Monday. The sea was almost flat calm with just a slight offshore breeze at Broadsands. The really big difference in the last 10 days is that all the beach huts have been lifted into the car park for winter storage and the café has shut for the duration. I am about ½ way through my swim taking a direct route from the headland at the right of the bay towards Armchair Rock when I spot the small fishing boat heading my way. It’s a long way off there is plenty of room. The boat comes on directly at me. I angle away towards shore, The boat turns too and comes straight at me. ‘Scary Too’ is the name of the boat and she passes close by sending up a big wash. Very clearly the boat can and could see me. Maybe I was being paranoid but back on shore 4 people come up to me and confirm the boat did turn towards me and they were a lot further off than the boat and could see me clearly. I report it as a near miss to the Brixham Harbour Master. Opinion on Facebook is that I was in the wrong fro swimming without a tow float and the boat was quite within its rights to not keep a watch and/or run me down. A few more people have just dropped off my Christmas card list.
Tuesday. The wind is freshening and still westerly. I do not fancy Broadsands but the sea in the lee of Victoria Breakwater at Brixham will be sheltered. There is a hint of drizzle in the air and people wrapped in winter coats watch me head to the water. It is 16°C both in and out of the sea. The sea is smooth but there is an uneven swell which periodically slops in my face, but I am soon turning at the end of the ½ mile to the end of the breakwater and whilst I divert into more open water the swell is behind me now. A cormorant with a fish surfaces close to me. The bird has clearly never heard the phrase ‘never eat anything bigger than your own head’; it cannot possibly get the fish (a whiting I think) down. At the 3rd or 4th attempt the fish is sufficiently subdued and at the right angle and it vanishes into the bird. I am still 10 minutes out from the beach I swim on.
Wednesday. A bit of everything today. A mile swim to the end of the breakwater and back, taking full advantage of the flat calm in the lee shelter of the wall when everywhere else is white horses (proper planning that is). I collect one lost sea fishing float on the way out, but do not collect one dead sea bird. Collect a second float and one of those crab fishing lines on the way back (very useful for string and stuff in the shed). Whilst collecting the crab line a turnstone walked within a foot of me like it just didn’t care. Then gently float to within 4 feet of a white heron. Best of all, get dry, dressed and plonk into the seat of the car just as the torrential rain hit. That is perfect timing!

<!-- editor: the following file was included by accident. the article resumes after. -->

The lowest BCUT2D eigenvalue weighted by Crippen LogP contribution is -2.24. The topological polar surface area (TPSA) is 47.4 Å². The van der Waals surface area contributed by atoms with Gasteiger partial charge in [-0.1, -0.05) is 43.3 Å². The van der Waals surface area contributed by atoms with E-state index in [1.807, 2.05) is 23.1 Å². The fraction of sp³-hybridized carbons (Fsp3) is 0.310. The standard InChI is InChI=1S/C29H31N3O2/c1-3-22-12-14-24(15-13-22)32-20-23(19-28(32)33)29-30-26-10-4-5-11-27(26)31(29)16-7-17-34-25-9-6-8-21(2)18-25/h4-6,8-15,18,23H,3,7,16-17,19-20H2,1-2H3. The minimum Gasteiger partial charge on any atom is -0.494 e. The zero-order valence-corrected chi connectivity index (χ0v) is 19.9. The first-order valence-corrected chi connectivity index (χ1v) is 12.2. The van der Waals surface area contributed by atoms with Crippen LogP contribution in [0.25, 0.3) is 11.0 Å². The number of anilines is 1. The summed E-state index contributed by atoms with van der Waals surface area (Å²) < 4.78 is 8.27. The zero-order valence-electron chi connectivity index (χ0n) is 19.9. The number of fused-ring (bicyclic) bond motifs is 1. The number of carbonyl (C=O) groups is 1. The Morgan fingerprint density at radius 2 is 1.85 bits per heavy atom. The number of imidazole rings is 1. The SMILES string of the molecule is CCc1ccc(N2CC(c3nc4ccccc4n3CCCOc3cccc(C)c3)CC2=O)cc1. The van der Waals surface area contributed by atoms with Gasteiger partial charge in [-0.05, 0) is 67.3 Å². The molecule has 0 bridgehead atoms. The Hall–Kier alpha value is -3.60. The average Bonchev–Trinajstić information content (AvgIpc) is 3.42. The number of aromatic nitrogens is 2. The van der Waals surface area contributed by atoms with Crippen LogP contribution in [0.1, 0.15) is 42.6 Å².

Thursday part1. It is very dark at 6:30 this morning under the trees and through the woods to the river. Sunrise is not for another hour yet in sharp contrast to just a few weeks ago when I was racing here to catch it over the river. The highlight of my 30 minute swim: 3 times up and back, is that the dippers have returned. At one moment there are 5 all chasing each other up and down the river zipping by me close enough that I can hear their wing beats and chirrups as they play follow the leader with barely a few inches between leader and tail. Surprisingly though the water is only 12°C I don’t have much by way of a shiver going as I stump back to the car.
Part2. They say it takes 1 month to establish a daily habit. I have been cramming in 30 to 60 minute swims nearly every day for 2 months. Habit has strayed into the territory of addiction. By mid-morning I am again looking at the weather, tide times and beach webcams. I am back in the water, the sea at Broadsands this time, by 12:30. Only a short one, just 9/10ths of a mile. I really, really, really fancy going around again, but I do not have the time.
Friday. Sarah is already sat with her feet hanging over the sea wall waiting for me when I get to Broadsands. The wind is still quite brisk but it is noticeably warmer then earlier in the week and blowing off the land has flattened out the surf to nothing more than a ripple. We swim a triangle around the bay in about 30 minutes over high tide. Whilst Sarah says she will not be swimming fast she has swum the channel and is a far more proficient swimmer than I am, as I found out when we swam practice sessions for the Dart 10k a few years ago, so I expect to be miles behind her as I am only swimming breaststroke. She swims slowly and lets me keep up, but it is faster than I swam it by myself yesterday and even the cold shower doesn’t feel so cold.